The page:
If you can help, it’ll be nice, but if you can’t, then don’t judge. That’s the kind of thing that I think we need to do rather than avoiding such gatherings, not going there, keeping the child inside the house, giving them a phone or a tab or a TV. That’s not going to solve the problem.

Taking them out, showing them, making people ask questions, because when we take them, people are going to ask. We don’t have to ask them, but they are going to ask. Being proud of who the child is, talking about the child’s condition, spreading awareness, educating, is all advocacy. They need to become advocates.

Otherwise, if they’re going to get upset, a lot of mothers come and cry that, “My neighbor said this to my child. My aunt said, or uncle said, or my mother-in-law said this,” or whatever, whoever said it. I think that’s the next step for us as parents, I feel, not to worry about what anybody thinks. Because it’s our child, we know what our child can do and become their advocates.

Do you have anything to add to this?

Isha: Completely, you’re quite right. They have to speak for the child, yes. But sometimes I do feel…

Madhavi: It does not mean that the child has autism. That’s why the child is doing that. We start looking for everything.

Isha: Child first. Yes. He’s a child. He’s a child. Yeah. Diagnosis later. Child first.

Madhavi: Exactly. Any diagnosis later. So let…

Isha: Mischief is going to be there. Yes. Excitement is going to be there. Yeah. They’re going to be naughty too. Completely. Yeah. They are three-year-olds at any given time, I mean, they are a three-year-old or a four-year-old, then autistic. Not just autism all the time.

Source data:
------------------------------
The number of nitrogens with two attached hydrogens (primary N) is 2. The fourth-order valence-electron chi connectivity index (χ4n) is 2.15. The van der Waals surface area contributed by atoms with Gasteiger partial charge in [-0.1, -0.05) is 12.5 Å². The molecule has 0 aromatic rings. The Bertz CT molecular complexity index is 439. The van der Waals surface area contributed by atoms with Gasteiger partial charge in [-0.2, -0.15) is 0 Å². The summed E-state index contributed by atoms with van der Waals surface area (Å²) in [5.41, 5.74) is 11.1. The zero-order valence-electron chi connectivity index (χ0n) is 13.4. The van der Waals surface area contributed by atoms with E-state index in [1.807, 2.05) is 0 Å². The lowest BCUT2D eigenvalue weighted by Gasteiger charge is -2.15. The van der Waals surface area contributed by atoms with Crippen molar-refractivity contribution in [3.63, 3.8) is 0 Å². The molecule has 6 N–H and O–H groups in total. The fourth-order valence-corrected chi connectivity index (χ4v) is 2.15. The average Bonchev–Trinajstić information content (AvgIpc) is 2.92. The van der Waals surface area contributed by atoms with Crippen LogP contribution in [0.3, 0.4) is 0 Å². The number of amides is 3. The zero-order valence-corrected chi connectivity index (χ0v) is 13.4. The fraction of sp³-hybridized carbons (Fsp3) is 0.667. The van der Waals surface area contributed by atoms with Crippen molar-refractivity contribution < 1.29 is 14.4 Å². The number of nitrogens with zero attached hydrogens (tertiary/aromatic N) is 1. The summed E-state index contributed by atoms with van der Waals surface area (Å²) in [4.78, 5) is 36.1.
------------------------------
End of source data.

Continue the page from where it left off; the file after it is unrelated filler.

Madhavi: Yeah. Yes. He’s a child, yes.

And maybe autism might add in a few areas, but not in every single area. Yeah. Because I do understand…

Help Your Child Thrive

Seeking Support

Isha: Another thing that helped me was talking to pediatricians. I did not really have access to psychologists or any other professionals or a psychiatrist. I used to go to my pediatrician and sit and talk to her for half an hour, one hour. I used to take the last appointment in her clinic and I used to go and spend time with her so that I can get my questions answered.

So that helped me, when my pediatrician said something, especially when she said, “Whatever you’re doing is right.” I used to feel a lot better that, oh, I’m on the right track. I’m not doing something that’s going to harm my child. So getting professional guidance once in a while also helps.

Especially now moms are bringing their children for therapy to places like Ananya. So they always have access to qualified people so they can always talk. I know mothers almost every day ask us for a quick five-minute meeting or a longer meeting if they have a lot of concerns. That helps them because sometimes all I have to do in those meetings is sit and listen to them.

They don’t even want me to say anything. At the end of the meeting, I realized, oh, I didn’t say anything. The mother just spoke and she was okay and then she got up and left. So somebody to listen to, somebody who doesn’t judge them, that itself is… Find somebody like that, makes them feel a lot more relaxed than always doubting whether I’m doing the right thing or not.

So run it by whoever you think is going to make you feel better. It could be your neighbor, it could be your husband, it could be your friend, it could be a professional, but find somebody like that who can listen to you. That helps a lot. Yeah, yeah.

Celebrating Your Child

Madhavi: And, of course, celebrate your child. It’s hard in the beginning, after the diagnosis, then you say, “What is there to celebrate?” But I think as time goes by, you start seeing that your child is more than the diagnosis. Diagnosis is only part of your child. Your child is a human being. Your child is a child. So he’ll do things, he or she.